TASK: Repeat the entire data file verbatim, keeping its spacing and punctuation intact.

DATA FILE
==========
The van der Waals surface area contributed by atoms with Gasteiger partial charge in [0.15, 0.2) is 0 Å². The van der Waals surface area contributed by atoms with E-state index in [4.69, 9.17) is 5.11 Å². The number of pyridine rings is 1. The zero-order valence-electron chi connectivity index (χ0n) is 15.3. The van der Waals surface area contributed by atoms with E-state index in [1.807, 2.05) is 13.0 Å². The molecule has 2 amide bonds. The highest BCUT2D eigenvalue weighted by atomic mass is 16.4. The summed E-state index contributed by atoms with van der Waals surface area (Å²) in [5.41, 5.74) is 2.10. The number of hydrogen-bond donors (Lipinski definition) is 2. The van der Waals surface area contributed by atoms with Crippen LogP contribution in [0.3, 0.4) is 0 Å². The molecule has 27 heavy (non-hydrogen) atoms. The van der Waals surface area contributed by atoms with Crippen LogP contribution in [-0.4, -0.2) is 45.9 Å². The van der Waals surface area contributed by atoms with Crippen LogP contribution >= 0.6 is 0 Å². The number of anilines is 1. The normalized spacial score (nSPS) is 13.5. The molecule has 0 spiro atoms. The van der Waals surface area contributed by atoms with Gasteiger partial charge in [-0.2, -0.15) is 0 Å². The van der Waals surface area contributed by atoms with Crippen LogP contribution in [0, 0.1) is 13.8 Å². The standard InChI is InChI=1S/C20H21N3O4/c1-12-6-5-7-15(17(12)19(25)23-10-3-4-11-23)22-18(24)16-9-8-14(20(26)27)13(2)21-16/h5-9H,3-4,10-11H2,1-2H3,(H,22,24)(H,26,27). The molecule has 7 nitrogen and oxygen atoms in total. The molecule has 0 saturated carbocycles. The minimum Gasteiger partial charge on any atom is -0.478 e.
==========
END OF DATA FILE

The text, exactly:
The van der Waals surface area contributed by atoms with Gasteiger partial charge in [0.15, 0.2) is 0 Å². The van der Waals surface area contributed by atoms with E-state index in [4.69, 9.17) is 5.11 Å². The number of pyridine rings is 1. The zero-order valence-electron chi connectivity index (χ0n) is 15.3. The van der Waals surface area contributed by atoms with E-state index in [1.807, 2.05) is 13.0 Å². The molecule has 2 amide bonds. The highest BCUT2D eigenvalue weighted by atomic mass is 16.4. The summed E-state index contributed by atoms with van der Waals surface area (Å²) in [5.41, 5.74) is 2.10. The number of hydrogen-bond donors (Lipinski definition) is 2. The van der Waals surface area contributed by atoms with Crippen LogP contribution in [0.3, 0.4) is 0 Å². The molecule has 27 heavy (non-hydrogen) atoms. The van der Waals surface area contributed by atoms with Crippen LogP contribution in [-0.4, -0.2) is 45.9 Å². The van der Waals surface area contributed by atoms with Crippen LogP contribution >= 0.6 is 0 Å². The number of anilines is 1. The normalized spacial score (nSPS) is 13.5. The molecule has 0 spiro atoms. The van der Waals surface area contributed by atoms with Gasteiger partial charge in [-0.2, -0.15) is 0 Å². The van der Waals surface area contributed by atoms with Crippen LogP contribution in [0, 0.1) is 13.8 Å². The standard InChI is InChI=1S/C20H21N3O4/c1-12-6-5-7-15(17(12)19(25)23-10-3-4-11-23)22-18(24)16-9-8-14(20(26)27)13(2)21-16/h5-9H,3-4,10-11H2,1-2H3,(H,22,24)(H,26,27). The molecule has 7 nitrogen and oxygen atoms in total. The molecule has 0 saturated carbocycles. The minimum Gasteiger partial charge on any atom is -0.478 e.